Having sold Robbie Keane to Liverpool in the same window and Jermain Defoe to Portsmouth eight months earlier (they’d both come back in the next window), Tottenham had to rely upon Darren Bent for goals while new arrival Roman Pavlyuchenko adjusted. There was no depth.
While it had been a blow to lose Michael Carrick to the same club two years previously, the Berbatov departure came at the end of a summer in which the club went out of its way to insist that key players would not be sold. There were complaints made to the Premier League, fines for Berbatov and Keane, and almost daily ‘club statements’ being released. It was heartbreaking for Spurs fans, not only to be reminded of their club’s place in the food chain, but to lose a player who’d brought them such joy.
The highlights aren’t easily forgotten. An equalizing free-kick at West Ham, before Spurs snatched a winner with the last kick of the game. His slaloming goal against Besiktas, turning defender and goalkeeper inside-out. The two volleys against Middlesbrough, home and away, and the fun he had at Craven Cottage, scoring another volley in one game and an audacious outside-of-the-boot lob in another, before eventually reuniting with Martin Jol there.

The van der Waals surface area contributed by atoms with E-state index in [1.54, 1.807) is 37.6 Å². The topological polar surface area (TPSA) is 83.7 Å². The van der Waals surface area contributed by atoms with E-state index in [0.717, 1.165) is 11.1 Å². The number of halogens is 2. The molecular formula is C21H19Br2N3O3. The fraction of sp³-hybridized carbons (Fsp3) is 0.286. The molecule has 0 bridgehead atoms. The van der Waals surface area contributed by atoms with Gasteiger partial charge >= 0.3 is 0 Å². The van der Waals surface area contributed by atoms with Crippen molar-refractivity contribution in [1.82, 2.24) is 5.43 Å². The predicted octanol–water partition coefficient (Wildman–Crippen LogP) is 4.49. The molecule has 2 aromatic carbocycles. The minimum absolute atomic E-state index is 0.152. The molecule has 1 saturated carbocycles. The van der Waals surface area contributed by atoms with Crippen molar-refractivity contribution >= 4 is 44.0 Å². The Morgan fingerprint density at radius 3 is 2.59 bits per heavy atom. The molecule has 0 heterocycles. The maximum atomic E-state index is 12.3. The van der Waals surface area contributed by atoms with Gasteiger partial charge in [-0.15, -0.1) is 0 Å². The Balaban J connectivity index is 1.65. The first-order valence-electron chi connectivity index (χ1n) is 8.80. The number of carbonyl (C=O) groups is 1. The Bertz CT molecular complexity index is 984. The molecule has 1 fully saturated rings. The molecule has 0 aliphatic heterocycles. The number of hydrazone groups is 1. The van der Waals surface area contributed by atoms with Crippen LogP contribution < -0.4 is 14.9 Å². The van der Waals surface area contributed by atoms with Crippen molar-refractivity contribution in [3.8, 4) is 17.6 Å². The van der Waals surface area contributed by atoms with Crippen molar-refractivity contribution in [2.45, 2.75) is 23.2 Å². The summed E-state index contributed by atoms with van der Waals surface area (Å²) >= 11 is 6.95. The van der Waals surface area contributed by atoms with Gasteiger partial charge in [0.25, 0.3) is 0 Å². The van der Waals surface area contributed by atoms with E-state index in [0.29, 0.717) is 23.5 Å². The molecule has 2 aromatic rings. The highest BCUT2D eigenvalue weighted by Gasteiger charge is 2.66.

He scored beautiful goals against Club Brugge and Braga, Charlton and Wigan. Often, a striker is either clinical or good to watch – Berbatov was both.
The manner of his exit sullied the memories of most Spurs fans, but many still wonder ‘what if?’ What if he’d stayed to play in front of Luka Modric, who arrived the summer he left? What if we’d seen how he would’ve fared under the complete tactical freedom afforded by Harry Redknapp? What if he’d been on the end of Gareth Bale’s lightning wingplay? We’ll never know.
It says a lot that when Berbatov was invited back for Ledley King’s testimonial, Spurs fans could put aside the disappointment for one night and remember the good times. Almost single-handedly, Berbatov taught a new generation of the club’s supporters what it was like enjoy the success of an upwardly mobile team.
However, he also reintroduced them to higher stakes of crushing disappointment – and perhaps that, more than anything, is his legacy at White Hart Lane.